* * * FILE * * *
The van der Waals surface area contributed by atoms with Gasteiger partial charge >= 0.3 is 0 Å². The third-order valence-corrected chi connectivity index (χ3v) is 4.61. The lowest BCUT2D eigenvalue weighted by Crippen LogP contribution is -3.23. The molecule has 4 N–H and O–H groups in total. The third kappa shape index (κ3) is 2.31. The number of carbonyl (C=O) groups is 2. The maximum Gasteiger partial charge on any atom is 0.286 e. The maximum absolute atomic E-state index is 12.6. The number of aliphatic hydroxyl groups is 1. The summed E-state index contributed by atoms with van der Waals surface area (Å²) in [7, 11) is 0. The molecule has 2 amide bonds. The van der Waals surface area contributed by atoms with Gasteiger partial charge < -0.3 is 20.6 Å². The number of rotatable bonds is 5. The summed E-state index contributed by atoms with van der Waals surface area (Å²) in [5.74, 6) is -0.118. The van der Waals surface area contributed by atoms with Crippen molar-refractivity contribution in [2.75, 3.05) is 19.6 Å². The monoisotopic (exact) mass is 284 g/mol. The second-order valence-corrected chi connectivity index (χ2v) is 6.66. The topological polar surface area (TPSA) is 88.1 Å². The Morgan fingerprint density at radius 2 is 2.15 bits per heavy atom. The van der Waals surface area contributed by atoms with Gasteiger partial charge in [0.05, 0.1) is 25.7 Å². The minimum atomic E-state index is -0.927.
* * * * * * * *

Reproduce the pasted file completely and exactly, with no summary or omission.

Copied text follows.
The van der Waals surface area contributed by atoms with Gasteiger partial charge >= 0.3 is 0 Å². The third-order valence-corrected chi connectivity index (χ3v) is 4.61. The lowest BCUT2D eigenvalue weighted by Crippen LogP contribution is -3.23. The molecule has 4 N–H and O–H groups in total. The third kappa shape index (κ3) is 2.31. The number of carbonyl (C=O) groups is 2. The maximum Gasteiger partial charge on any atom is 0.286 e. The maximum absolute atomic E-state index is 12.6. The number of aliphatic hydroxyl groups is 1. The summed E-state index contributed by atoms with van der Waals surface area (Å²) in [7, 11) is 0. The molecule has 2 amide bonds. The van der Waals surface area contributed by atoms with Gasteiger partial charge < -0.3 is 20.6 Å². The number of rotatable bonds is 5. The summed E-state index contributed by atoms with van der Waals surface area (Å²) in [5.74, 6) is -0.118. The van der Waals surface area contributed by atoms with Crippen molar-refractivity contribution in [2.75, 3.05) is 19.6 Å². The monoisotopic (exact) mass is 284 g/mol. The second-order valence-corrected chi connectivity index (χ2v) is 6.66. The topological polar surface area (TPSA) is 88.1 Å². The Morgan fingerprint density at radius 2 is 2.15 bits per heavy atom. The van der Waals surface area contributed by atoms with Gasteiger partial charge in [0.05, 0.1) is 25.7 Å². The minimum atomic E-state index is -0.927.